My hometown, Fayetteville, Arkansas, has been in a drought of sorts for the last couple years, at least as far as decent touring music acts. But we truly lucked out on March 20, when Steve Earle decided to make our town his last stop on what he told us was a seven-month tour, to support his last release, Transcendental Blues.
The audience was large and adoring. We love Steve because he writes such great songs; because he is a quintessential survivor, has been to hell and back; because his music cannot be pigeonholed or easily labeled and he refuses to be constrained by musical categories; because he’s a bohemian-outsider-hillbilly; and because his political stands are brave and uncompromising. And he’s been coming to Fayetteville ever since the late ‘70s, when he first played at the Swinging Door along with Guy Clark. For all these reasons, the crowd included a much wider range of age groups than you normally see at rock events. And more women than usual. Lots of twenty-somethings, and lots of geezers like me. In fact, all the folks I saw Steve with are over 50, and we did not feel out of place at all.
Steve’s sister Stacey Earle, who’s promoting her second album, Dancin’ With Them That Brung Me, opened the show. Stacey performed solo, accompanying herself on acoustic guitar, and quickly won over a boisterous crowd that was dying for Steve to take the stage with her goofy mannerisms, peppiness, smart songs, and outstanding vocal phrasings. She reminds me a bit of Ricky Lee Jones. Particularly noteworthy was a song that she performed for the first time, about being lonely on tour in New York City, and her secret love affair with the Man in the Moon.
Steve and his band stormed onstage soon after Stacey left, opening with the first three cuts off of Transcendental Blues—the title cut, and then “Everybody Loves Me”, where Earle & the Dukes sound like the Beatles, and then “Another Town”. A great way to open, songs faithful to the album but with more distortion on the guitars, and played with great intensity. Steve has slimmed down some, put on a full beard, but the voice is still intense and raggedy and biting. The band proceeded to play for about two and a half hours, performing, in all, 35 songs. Lots of numbers from Transcendental Blues, but also tunes ranging from all over his career, including crowd pleasers like “Copperhead Road” and “I Ain’t Ever Satisfied”, all played with equal passion and intensity. What’s truly amazing is how wide-ranging a set of sounds this little four-man band can produce. Not only have they mastered The Beatles (and the best Beatles, circa Revolver), as on so many of the songs from Transcendental Blues. They can also kick hard-rock ass with the best of them. They can blast out the bittersweet country ballads and the high lonesome bluegrass—as on “Travel and Toil”, from The Mountain (recorded with the Del McCoury Band), with Steve playing mandolin. When Steve straps on the harmonica, the group enters Dylanesque folk territory. And even Celtic—“Galway Girl” from Transcendental Blues, with Dan the manager joining the group on pennywhistle. The whole band is outstanding, but at the apex is guitarist Eric Ambel, formerly of the Del-Lords and the Blackhearts, who is forever grinding out smart, spare riffs, fills, power-chords, and solos.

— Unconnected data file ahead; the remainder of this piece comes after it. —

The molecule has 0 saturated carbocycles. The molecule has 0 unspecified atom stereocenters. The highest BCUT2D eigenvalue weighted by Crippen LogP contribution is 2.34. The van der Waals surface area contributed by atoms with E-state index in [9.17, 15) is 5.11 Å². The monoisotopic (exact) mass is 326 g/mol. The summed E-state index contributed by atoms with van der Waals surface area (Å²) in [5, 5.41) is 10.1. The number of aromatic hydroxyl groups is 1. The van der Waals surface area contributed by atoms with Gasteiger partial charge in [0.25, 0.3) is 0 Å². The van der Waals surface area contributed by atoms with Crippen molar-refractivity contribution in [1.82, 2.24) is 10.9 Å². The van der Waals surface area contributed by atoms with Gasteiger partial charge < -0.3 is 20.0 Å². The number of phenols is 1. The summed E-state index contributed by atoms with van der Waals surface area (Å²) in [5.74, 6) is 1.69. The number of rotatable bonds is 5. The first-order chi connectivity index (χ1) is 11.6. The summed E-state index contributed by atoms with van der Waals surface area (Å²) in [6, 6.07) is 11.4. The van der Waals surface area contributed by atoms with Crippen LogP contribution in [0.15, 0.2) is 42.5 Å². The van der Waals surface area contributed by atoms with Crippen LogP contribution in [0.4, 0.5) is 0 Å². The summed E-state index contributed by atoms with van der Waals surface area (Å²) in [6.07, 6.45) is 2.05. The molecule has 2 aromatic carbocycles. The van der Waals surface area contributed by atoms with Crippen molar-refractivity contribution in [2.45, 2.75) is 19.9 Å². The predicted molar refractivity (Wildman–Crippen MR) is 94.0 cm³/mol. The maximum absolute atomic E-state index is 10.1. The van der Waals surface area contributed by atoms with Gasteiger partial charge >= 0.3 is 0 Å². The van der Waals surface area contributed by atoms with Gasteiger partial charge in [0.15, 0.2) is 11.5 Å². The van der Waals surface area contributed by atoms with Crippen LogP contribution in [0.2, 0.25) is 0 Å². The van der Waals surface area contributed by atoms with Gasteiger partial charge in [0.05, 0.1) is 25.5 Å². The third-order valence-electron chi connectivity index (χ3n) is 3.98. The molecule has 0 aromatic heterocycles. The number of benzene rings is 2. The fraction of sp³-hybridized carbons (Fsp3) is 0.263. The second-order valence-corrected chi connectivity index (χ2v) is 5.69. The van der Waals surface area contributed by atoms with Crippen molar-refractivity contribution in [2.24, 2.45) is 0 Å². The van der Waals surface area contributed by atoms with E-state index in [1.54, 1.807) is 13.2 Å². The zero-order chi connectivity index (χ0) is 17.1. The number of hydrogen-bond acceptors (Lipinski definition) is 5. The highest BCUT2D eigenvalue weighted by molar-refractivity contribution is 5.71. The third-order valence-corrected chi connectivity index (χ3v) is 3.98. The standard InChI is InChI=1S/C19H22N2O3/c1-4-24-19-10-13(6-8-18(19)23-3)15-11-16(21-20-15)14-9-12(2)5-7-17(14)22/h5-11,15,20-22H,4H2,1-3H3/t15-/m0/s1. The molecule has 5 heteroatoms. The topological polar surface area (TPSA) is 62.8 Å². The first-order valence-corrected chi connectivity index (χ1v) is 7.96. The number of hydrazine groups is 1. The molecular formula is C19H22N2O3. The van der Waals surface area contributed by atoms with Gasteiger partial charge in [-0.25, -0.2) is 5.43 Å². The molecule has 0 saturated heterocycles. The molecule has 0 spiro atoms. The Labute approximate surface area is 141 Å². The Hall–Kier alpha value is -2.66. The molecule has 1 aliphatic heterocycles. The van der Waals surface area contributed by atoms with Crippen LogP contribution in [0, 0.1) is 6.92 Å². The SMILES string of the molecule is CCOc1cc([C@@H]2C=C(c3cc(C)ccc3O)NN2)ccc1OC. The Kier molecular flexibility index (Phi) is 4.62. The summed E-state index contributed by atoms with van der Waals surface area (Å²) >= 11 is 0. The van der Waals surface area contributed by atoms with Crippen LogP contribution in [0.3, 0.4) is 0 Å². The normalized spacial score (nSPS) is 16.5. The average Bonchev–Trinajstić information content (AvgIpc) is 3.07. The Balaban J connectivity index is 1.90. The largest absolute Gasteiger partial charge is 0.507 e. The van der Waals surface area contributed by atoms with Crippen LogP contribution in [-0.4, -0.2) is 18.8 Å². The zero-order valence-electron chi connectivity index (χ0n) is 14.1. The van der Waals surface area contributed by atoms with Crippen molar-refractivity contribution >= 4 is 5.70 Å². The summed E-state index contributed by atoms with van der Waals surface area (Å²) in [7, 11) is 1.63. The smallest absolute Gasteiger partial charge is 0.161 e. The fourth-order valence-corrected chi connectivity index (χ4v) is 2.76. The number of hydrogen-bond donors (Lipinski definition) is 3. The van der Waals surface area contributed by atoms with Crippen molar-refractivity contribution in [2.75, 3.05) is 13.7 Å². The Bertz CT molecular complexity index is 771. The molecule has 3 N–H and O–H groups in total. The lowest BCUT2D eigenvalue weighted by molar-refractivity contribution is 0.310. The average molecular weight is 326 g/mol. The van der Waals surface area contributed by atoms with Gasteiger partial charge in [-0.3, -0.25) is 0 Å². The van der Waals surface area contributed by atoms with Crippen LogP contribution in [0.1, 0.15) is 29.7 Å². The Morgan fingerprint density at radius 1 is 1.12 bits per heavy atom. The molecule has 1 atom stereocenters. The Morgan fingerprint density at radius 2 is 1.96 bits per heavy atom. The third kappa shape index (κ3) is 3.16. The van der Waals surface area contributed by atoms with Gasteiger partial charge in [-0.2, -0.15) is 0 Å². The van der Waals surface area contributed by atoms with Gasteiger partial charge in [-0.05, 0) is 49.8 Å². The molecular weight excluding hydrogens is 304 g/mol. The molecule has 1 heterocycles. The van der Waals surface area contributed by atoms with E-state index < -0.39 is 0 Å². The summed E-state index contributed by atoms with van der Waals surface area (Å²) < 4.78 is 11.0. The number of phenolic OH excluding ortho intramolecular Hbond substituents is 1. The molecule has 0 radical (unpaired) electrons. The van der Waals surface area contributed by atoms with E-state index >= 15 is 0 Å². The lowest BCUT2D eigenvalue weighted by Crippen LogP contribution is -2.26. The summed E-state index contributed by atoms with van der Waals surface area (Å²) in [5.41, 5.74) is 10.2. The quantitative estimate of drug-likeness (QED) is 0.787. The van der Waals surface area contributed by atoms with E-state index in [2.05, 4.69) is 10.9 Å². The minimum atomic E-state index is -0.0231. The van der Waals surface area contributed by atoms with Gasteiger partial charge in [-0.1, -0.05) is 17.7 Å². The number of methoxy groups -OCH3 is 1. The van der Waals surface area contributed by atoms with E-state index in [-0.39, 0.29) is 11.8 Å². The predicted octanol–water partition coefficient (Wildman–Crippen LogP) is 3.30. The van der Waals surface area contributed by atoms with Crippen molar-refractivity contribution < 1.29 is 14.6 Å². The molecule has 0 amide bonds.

Steve put his politics out there too, albeit in a low-key manner. The tone was set by the drumset, plastered with a reproduction of that recent cover of The Nation with George W. Bush as Mad Magazine‘s “What Me Worry?” Alfred E. Neumann. Two years ago when Steve and the Dukes played Fayetteville, they brought an anti-death penalty banner. No banner this time, but the focus was still on the death penalty. Steve did his haunting “Over Yonder (Jonathan’s Song)”, from Transcendental Blues, about his experience witnessing the state’s execution of his friend Jonathan Noble in Huntsville, Texas. (You can also read about Steve’s harrowing and incredibly moving account of this experience in an article he wrote for Tikkun [September 2000]). Introducing “Travel and Toil”, Steve made a pitch for union membership, and added, “No matter who you vote for, George Bush is gonna fuck you.”
During the first encore set, Stacey came back to sing harmonies on “When I Fall” from Transcendental Blues. And then Steve and the Dukes showed us they could even do funk psychedelia. Adding Steve’s younger brother as a second drummer, they stormed through the Chambers’ Brothers “Time Has Come Today”, in my opinion, one of the great anthems of the sixties. In the second encore set, Steve made a pitch against the War on Crime. The band ended their night, and the seven-month tour, with a fine cover of the Rolling Stones’ “Sweet Virginia”, with Steve on mandolin.
Come back real soon, Steve, and let’s magnetize this motherfucker again.